- Dan Clements had a vasectomy in his urologist’s office. The small incision was closed with sutures that are synthetic and will “dissolve and fall out” after 2 to 3 weeks. As the procedure ended, he heard the doctor ask the nurse for 5-0:
To produce synthetic absorbable sutures, specific polymers are extruded into suture strands. The base material for synthetic absorbable sutures is a combination of lactic acid and glycolic acid polymers (Vicryl, Dexon, and Polysorb). The molecular structure of these products has a tensile strength sufficient for approximation of tissues for 2 to 3 weeks, followed by rapid absorption, which combine the desirable qualities of extended wound support and eventual absorbability.
REF: Page 178
- Linda, a veteran perioperative nurse, remembers a time when all suture needles had eyes and she even had her own needle rack. She hand-threaded all sutures according to the surgeon’s preference. The newer sutures were originally called “atraumatic” sutures because they did not double back through a needle eye and cause tissue trauma during pulling or suturing through the tissue. Today, we call this manufacturing process of connecting the suture thread to the needle:
The swaged needle is the most universally used needle type, eliminating threading eyed needles before and during surgery. A single strand of suture material is drawn through the tissue, and tissue damage is minimized (atraumatic). The swaged needle may need to be cut off with suture scissors or swaged for controlled release of the suture (semi-swaged).
REF: Page 181
- When creating a vascular or intestinal anastomosis (connecting two tubular structures together) the surgeon will typically suture one half of the anastomosis with one half of the suture and the other half of the anastomosis with the other half of the suture. This technique minimizes the drag and wear on the suture material and needle. The correct name for this type of suture and needle is:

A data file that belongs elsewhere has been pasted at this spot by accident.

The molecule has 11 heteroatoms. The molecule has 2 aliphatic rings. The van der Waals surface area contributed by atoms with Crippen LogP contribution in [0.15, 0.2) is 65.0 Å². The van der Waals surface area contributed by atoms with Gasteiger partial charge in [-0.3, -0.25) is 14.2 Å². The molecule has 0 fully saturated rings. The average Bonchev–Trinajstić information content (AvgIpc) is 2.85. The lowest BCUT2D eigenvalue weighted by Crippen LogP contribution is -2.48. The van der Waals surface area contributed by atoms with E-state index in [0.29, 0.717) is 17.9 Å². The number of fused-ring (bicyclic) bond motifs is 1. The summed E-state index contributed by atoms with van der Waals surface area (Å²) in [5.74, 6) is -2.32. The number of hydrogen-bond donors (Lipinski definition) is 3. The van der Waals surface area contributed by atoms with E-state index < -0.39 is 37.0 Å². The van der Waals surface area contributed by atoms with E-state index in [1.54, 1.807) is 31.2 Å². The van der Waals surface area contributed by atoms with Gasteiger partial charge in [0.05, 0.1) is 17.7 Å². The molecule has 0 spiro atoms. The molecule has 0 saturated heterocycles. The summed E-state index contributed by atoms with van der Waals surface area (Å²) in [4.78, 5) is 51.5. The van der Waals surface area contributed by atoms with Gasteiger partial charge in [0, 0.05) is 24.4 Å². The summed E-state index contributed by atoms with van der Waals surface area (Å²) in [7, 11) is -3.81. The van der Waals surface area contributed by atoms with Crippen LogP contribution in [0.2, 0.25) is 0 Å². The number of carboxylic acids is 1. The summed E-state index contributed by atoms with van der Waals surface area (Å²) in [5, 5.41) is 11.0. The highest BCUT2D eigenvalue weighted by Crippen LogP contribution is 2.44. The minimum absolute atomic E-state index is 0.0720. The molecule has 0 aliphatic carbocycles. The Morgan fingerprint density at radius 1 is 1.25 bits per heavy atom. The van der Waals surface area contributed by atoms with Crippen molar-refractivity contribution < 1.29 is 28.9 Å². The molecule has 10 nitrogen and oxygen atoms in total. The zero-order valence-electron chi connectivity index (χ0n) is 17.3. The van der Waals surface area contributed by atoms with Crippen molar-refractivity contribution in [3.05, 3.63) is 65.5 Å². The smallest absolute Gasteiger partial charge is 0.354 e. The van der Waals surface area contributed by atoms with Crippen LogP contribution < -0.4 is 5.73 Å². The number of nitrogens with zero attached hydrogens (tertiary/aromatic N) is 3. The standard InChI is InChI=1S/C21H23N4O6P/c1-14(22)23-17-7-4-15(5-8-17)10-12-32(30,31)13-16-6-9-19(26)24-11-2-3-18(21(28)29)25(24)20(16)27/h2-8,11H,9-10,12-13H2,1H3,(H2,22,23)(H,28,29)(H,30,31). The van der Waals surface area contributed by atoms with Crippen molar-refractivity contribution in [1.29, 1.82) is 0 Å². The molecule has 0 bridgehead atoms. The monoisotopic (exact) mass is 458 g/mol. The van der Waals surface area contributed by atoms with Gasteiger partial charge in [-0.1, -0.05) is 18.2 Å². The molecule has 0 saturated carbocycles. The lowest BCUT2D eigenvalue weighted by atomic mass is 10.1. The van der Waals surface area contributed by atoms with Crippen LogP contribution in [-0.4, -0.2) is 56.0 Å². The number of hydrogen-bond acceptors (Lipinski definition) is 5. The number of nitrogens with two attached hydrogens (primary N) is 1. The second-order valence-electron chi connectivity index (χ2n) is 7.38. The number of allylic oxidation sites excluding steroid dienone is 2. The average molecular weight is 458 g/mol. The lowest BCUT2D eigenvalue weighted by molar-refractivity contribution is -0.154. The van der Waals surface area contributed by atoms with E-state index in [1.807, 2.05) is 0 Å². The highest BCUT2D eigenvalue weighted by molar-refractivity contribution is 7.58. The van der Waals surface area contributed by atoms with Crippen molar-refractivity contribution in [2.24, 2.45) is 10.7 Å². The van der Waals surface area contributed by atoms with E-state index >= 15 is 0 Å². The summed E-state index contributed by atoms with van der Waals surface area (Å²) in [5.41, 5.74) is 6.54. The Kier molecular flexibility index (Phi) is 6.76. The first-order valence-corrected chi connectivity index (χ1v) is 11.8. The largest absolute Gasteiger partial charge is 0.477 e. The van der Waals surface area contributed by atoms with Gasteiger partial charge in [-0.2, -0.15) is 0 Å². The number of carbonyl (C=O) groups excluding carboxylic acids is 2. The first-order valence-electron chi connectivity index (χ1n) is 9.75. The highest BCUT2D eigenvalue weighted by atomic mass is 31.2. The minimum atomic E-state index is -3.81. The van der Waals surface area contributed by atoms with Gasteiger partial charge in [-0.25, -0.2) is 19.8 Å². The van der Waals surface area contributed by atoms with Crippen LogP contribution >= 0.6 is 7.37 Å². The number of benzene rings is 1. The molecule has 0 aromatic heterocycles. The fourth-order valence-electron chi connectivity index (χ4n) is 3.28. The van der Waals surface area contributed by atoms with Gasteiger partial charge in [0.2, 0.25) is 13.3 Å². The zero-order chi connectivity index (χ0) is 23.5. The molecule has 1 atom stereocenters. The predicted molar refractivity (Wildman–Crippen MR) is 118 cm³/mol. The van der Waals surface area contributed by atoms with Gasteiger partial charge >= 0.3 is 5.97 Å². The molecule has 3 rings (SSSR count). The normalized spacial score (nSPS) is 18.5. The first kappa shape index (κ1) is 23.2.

A double-armed suture is a strand of suture material with a needle on each end. These are typically used in vascular surgery for anastomoses. During initial count, the scrub person counts the needles depicted on the outside of the package and recounts with the circulating nurse when the package is opened.
REF: Page 188
- This hemostatic device offers a rapid and secure method of clamping arteries, veins, nerves, and other small structures. They will remain in the patient, are not counted, and are made of a metal that is compatible with MRI. Select the correct hemostatic device that fits this description.
Ligating clips are available in several sizes. These clips are available in individual sizes that must be loaded by the scrub person or as preloaded, disposable, prepackaged units. There are multiple sizes and lengths of clips that can be used in both open and endoscopic procedures. Ligating clips afford a rapid and secure method of achieving hemostasis when arteries, veins, nerves, and other small structures are ligated. Since the introduction of minimally invasive endoscopic surgery, the need for ligating clips that can be applied through a trocar has emerged.